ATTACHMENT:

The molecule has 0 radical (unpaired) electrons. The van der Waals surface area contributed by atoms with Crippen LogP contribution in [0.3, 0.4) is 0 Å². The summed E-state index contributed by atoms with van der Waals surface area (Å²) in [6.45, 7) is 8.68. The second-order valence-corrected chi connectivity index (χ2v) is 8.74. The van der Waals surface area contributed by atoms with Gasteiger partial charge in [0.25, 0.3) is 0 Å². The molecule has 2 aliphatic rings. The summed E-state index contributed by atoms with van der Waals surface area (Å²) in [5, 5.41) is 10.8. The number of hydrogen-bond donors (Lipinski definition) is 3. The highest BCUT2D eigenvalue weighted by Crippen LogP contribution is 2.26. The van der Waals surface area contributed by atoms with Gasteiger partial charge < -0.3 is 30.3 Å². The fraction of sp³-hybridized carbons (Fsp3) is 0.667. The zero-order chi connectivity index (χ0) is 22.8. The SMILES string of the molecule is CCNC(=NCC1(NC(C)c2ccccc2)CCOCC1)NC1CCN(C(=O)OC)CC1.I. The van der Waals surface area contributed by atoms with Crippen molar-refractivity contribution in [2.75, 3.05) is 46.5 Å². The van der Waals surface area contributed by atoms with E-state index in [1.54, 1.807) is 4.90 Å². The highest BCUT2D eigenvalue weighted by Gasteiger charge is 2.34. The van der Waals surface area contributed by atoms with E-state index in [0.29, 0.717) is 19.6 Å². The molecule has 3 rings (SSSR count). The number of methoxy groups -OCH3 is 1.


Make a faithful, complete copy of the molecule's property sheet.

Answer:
The molecule has 0 radical (unpaired) electrons. The van der Waals surface area contributed by atoms with Crippen LogP contribution in [0.3, 0.4) is 0 Å². The summed E-state index contributed by atoms with van der Waals surface area (Å²) in [6.45, 7) is 8.68. The second-order valence-corrected chi connectivity index (χ2v) is 8.74. The van der Waals surface area contributed by atoms with Gasteiger partial charge in [0.25, 0.3) is 0 Å². The molecule has 2 aliphatic rings. The summed E-state index contributed by atoms with van der Waals surface area (Å²) in [5, 5.41) is 10.8. The number of hydrogen-bond donors (Lipinski definition) is 3. The highest BCUT2D eigenvalue weighted by Crippen LogP contribution is 2.26. The van der Waals surface area contributed by atoms with Gasteiger partial charge < -0.3 is 30.3 Å². The fraction of sp³-hybridized carbons (Fsp3) is 0.667. The zero-order chi connectivity index (χ0) is 22.8. The SMILES string of the molecule is CCNC(=NCC1(NC(C)c2ccccc2)CCOCC1)NC1CCN(C(=O)OC)CC1.I. The van der Waals surface area contributed by atoms with Crippen molar-refractivity contribution in [2.75, 3.05) is 46.5 Å². The van der Waals surface area contributed by atoms with E-state index in [1.54, 1.807) is 4.90 Å². The highest BCUT2D eigenvalue weighted by Gasteiger charge is 2.34. The van der Waals surface area contributed by atoms with E-state index in [0.29, 0.717) is 19.6 Å². The molecule has 3 rings (SSSR count). The number of methoxy groups -OCH3 is 1.